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Mechanizing Coinduction and Corecursion in Higherorder Logic
 Journal of Logic and Computation
, 1997
"... A theory of recursive and corecursive definitions has been developed in higherorder logic (HOL) and mechanized using Isabelle. Least fixedpoints express inductive data types such as strict lists; greatest fixedpoints express coinductive data types, such as lazy lists. Wellfounded recursion expresse ..."
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Cited by 41 (5 self)
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A theory of recursive and corecursive definitions has been developed in higherorder logic (HOL) and mechanized using Isabelle. Least fixedpoints express inductive data types such as strict lists; greatest fixedpoints express coinductive data types, such as lazy lists. Wellfounded recursion expresses recursive functions over inductive data types; corecursion expresses functions that yield elements of coinductive data types. The theory rests on a traditional formalization of infinite trees. The theory is intended for use in specification and verification. It supports reasoning about a wide range of computable functions, but it does not formalize their operational semantics and can express noncomputable functions also. The theory is illustrated using finite and infinite lists. Corecursion expresses functions over infinite lists; coinduction reasons about such functions. Key words. Isabelle, higherorder logic, coinduction, corecursion Copyright c fl 1996 by Lawrence C. Paulson Content...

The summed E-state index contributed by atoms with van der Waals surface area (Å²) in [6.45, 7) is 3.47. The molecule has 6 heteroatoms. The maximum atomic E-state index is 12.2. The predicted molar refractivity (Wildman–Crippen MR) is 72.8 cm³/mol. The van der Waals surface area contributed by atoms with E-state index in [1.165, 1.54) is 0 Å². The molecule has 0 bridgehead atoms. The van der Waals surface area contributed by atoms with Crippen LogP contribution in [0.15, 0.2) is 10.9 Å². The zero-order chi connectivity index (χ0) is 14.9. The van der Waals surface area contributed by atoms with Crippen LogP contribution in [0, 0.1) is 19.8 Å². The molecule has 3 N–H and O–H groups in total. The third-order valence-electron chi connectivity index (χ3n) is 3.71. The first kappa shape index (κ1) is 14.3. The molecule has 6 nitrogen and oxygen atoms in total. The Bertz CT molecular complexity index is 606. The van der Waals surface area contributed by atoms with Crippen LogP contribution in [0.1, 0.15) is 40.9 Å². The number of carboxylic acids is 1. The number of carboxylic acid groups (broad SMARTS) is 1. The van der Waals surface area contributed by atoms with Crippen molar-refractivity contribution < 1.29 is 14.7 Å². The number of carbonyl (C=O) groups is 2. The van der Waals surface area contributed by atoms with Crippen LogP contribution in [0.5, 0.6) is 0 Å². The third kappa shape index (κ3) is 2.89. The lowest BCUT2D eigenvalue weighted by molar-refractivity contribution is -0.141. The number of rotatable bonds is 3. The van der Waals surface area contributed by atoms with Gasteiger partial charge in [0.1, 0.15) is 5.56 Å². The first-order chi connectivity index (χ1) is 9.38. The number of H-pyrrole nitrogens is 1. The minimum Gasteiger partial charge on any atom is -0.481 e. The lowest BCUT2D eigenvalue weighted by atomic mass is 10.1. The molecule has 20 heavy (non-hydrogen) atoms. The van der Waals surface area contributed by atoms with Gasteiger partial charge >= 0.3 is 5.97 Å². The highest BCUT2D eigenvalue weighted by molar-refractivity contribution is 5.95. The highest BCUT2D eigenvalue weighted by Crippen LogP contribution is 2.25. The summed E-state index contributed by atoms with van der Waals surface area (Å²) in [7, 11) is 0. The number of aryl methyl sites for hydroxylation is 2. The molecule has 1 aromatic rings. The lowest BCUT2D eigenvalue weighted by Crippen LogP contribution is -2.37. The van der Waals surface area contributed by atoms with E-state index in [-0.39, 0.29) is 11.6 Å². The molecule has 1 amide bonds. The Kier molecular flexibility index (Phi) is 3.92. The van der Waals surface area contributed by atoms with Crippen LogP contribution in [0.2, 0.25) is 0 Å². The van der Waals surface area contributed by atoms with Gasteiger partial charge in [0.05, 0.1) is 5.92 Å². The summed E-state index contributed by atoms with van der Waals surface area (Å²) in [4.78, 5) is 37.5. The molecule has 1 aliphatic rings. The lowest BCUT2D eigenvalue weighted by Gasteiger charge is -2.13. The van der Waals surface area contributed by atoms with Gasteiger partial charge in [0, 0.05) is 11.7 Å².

Categorical Ontology of Complex Spacetime Structures: The Emergence of Life and Human Consciousness